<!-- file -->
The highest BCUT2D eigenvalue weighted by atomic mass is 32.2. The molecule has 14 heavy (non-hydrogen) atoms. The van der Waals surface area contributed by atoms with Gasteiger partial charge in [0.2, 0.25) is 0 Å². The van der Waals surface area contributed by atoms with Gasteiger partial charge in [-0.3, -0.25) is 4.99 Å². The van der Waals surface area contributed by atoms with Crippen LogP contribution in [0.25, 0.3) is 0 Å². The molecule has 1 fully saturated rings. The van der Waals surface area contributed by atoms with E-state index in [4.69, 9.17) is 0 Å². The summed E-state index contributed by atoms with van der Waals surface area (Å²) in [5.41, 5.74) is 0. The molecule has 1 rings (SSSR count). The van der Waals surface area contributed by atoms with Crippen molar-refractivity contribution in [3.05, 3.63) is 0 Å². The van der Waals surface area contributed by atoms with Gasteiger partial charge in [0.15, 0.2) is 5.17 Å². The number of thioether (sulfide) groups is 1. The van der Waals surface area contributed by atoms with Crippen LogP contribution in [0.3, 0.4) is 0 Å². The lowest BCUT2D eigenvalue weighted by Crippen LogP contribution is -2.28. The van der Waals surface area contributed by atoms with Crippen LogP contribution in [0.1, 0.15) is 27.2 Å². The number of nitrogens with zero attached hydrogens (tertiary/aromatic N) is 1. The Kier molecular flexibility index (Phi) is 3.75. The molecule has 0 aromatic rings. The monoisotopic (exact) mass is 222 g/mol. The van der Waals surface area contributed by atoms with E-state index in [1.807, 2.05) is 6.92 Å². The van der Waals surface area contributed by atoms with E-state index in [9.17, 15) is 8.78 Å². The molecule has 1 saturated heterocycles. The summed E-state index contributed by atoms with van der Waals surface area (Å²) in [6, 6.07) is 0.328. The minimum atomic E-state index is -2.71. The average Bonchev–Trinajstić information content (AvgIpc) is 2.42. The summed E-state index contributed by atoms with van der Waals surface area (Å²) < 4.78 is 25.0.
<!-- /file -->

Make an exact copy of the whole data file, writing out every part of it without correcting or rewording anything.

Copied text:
The highest BCUT2D eigenvalue weighted by atomic mass is 32.2. The molecule has 14 heavy (non-hydrogen) atoms. The van der Waals surface area contributed by atoms with Gasteiger partial charge in [0.2, 0.25) is 0 Å². The van der Waals surface area contributed by atoms with Gasteiger partial charge in [-0.3, -0.25) is 4.99 Å². The van der Waals surface area contributed by atoms with Crippen LogP contribution in [0.25, 0.3) is 0 Å². The molecule has 1 fully saturated rings. The van der Waals surface area contributed by atoms with E-state index in [4.69, 9.17) is 0 Å². The summed E-state index contributed by atoms with van der Waals surface area (Å²) in [5.41, 5.74) is 0. The molecule has 1 rings (SSSR count). The van der Waals surface area contributed by atoms with Crippen molar-refractivity contribution in [3.05, 3.63) is 0 Å². The van der Waals surface area contributed by atoms with Gasteiger partial charge in [0.15, 0.2) is 5.17 Å². The number of thioether (sulfide) groups is 1. The van der Waals surface area contributed by atoms with Crippen LogP contribution in [0.3, 0.4) is 0 Å². The lowest BCUT2D eigenvalue weighted by Crippen LogP contribution is -2.28. The van der Waals surface area contributed by atoms with Crippen LogP contribution in [0.1, 0.15) is 27.2 Å². The number of nitrogens with zero attached hydrogens (tertiary/aromatic N) is 1. The Kier molecular flexibility index (Phi) is 3.75. The molecule has 0 aromatic rings. The monoisotopic (exact) mass is 222 g/mol. The van der Waals surface area contributed by atoms with E-state index in [1.807, 2.05) is 6.92 Å². The van der Waals surface area contributed by atoms with E-state index in [9.17, 15) is 8.78 Å². The molecule has 1 saturated heterocycles. The summed E-state index contributed by atoms with van der Waals surface area (Å²) in [6, 6.07) is 0.328. The minimum atomic E-state index is -2.71. The average Bonchev–Trinajstić information content (AvgIpc) is 2.42. The summed E-state index contributed by atoms with van der Waals surface area (Å²) < 4.78 is 25.0.